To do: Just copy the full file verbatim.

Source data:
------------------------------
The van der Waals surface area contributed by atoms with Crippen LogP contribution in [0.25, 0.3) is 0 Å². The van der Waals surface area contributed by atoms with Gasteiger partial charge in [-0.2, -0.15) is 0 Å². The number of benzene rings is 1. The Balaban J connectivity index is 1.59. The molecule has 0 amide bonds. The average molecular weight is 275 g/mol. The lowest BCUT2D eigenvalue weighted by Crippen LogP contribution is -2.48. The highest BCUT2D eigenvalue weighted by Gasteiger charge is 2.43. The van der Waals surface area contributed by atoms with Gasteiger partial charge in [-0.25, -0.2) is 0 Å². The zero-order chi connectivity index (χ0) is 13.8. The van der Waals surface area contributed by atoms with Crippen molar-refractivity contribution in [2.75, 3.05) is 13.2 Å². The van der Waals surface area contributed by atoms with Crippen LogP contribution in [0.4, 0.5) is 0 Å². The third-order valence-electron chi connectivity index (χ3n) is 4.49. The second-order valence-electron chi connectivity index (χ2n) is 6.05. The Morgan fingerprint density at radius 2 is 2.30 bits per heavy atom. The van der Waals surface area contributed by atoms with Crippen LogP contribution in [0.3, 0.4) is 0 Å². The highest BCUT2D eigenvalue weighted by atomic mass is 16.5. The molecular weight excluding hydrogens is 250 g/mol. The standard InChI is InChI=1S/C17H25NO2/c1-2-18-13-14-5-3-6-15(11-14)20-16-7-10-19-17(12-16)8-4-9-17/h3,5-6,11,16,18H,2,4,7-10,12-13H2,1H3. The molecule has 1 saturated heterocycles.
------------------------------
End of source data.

The van der Waals surface area contributed by atoms with Crippen LogP contribution in [0.25, 0.3) is 0 Å². The van der Waals surface area contributed by atoms with Gasteiger partial charge in [-0.2, -0.15) is 0 Å². The number of benzene rings is 1. The Balaban J connectivity index is 1.59. The molecule has 0 amide bonds. The average molecular weight is 275 g/mol. The lowest BCUT2D eigenvalue weighted by Crippen LogP contribution is -2.48. The highest BCUT2D eigenvalue weighted by Gasteiger charge is 2.43. The van der Waals surface area contributed by atoms with Gasteiger partial charge in [-0.25, -0.2) is 0 Å². The zero-order chi connectivity index (χ0) is 13.8. The van der Waals surface area contributed by atoms with Crippen molar-refractivity contribution in [2.75, 3.05) is 13.2 Å². The van der Waals surface area contributed by atoms with Crippen LogP contribution in [0.4, 0.5) is 0 Å². The third-order valence-electron chi connectivity index (χ3n) is 4.49. The second-order valence-electron chi connectivity index (χ2n) is 6.05. The Morgan fingerprint density at radius 2 is 2.30 bits per heavy atom. The van der Waals surface area contributed by atoms with Crippen LogP contribution in [0.3, 0.4) is 0 Å². The highest BCUT2D eigenvalue weighted by atomic mass is 16.5. The molecular weight excluding hydrogens is 250 g/mol. The standard InChI is InChI=1S/C17H25NO2/c1-2-18-13-14-5-3-6-15(11-14)20-16-7-10-19-17(12-16)8-4-9-17/h3,5-6,11,16,18H,2,4,7-10,12-13H2,1H3. The molecule has 1 saturated heterocycles.